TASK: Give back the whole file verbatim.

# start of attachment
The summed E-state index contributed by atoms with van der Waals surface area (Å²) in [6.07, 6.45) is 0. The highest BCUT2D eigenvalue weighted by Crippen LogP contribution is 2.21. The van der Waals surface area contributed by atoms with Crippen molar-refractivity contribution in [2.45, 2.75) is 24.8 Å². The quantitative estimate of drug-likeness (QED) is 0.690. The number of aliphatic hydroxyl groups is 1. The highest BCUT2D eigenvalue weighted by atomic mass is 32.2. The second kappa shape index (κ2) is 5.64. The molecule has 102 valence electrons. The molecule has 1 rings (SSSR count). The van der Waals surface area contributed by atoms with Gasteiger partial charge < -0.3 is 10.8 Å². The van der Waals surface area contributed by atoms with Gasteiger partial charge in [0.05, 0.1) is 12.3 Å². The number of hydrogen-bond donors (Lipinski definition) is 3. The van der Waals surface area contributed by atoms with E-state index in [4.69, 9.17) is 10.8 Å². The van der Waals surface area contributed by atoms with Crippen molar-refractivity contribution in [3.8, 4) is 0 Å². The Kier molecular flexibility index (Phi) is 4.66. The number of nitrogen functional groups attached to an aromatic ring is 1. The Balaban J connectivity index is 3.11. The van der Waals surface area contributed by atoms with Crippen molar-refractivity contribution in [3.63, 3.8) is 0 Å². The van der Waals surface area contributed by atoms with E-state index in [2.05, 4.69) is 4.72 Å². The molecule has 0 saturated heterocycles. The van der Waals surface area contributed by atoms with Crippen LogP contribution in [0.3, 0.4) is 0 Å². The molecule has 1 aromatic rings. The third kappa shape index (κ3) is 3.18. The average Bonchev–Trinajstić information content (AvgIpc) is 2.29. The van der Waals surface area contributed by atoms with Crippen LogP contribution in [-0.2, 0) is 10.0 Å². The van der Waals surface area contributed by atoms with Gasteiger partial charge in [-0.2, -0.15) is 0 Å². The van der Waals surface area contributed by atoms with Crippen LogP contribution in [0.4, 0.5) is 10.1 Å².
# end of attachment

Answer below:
The summed E-state index contributed by atoms with van der Waals surface area (Å²) in [6.07, 6.45) is 0. The highest BCUT2D eigenvalue weighted by Crippen LogP contribution is 2.21. The van der Waals surface area contributed by atoms with Crippen molar-refractivity contribution in [2.45, 2.75) is 24.8 Å². The quantitative estimate of drug-likeness (QED) is 0.690. The number of aliphatic hydroxyl groups is 1. The highest BCUT2D eigenvalue weighted by atomic mass is 32.2. The second kappa shape index (κ2) is 5.64. The molecule has 102 valence electrons. The molecule has 1 rings (SSSR count). The van der Waals surface area contributed by atoms with Gasteiger partial charge < -0.3 is 10.8 Å². The van der Waals surface area contributed by atoms with Gasteiger partial charge in [0.05, 0.1) is 12.3 Å². The number of hydrogen-bond donors (Lipinski definition) is 3. The van der Waals surface area contributed by atoms with E-state index in [4.69, 9.17) is 10.8 Å². The van der Waals surface area contributed by atoms with Crippen molar-refractivity contribution in [3.8, 4) is 0 Å². The Kier molecular flexibility index (Phi) is 4.66. The number of nitrogen functional groups attached to an aromatic ring is 1. The Balaban J connectivity index is 3.11. The van der Waals surface area contributed by atoms with Crippen molar-refractivity contribution in [3.63, 3.8) is 0 Å². The van der Waals surface area contributed by atoms with E-state index in [2.05, 4.69) is 4.72 Å². The molecule has 0 saturated heterocycles. The van der Waals surface area contributed by atoms with Crippen LogP contribution in [0.3, 0.4) is 0 Å². The molecule has 1 aromatic rings. The third kappa shape index (κ3) is 3.18. The average Bonchev–Trinajstić information content (AvgIpc) is 2.29. The van der Waals surface area contributed by atoms with Crippen LogP contribution in [-0.2, 0) is 10.0 Å². The van der Waals surface area contributed by atoms with Gasteiger partial charge in [-0.2, -0.15) is 0 Å². The van der Waals surface area contributed by atoms with Crippen LogP contribution in [0.4, 0.5) is 10.1 Å².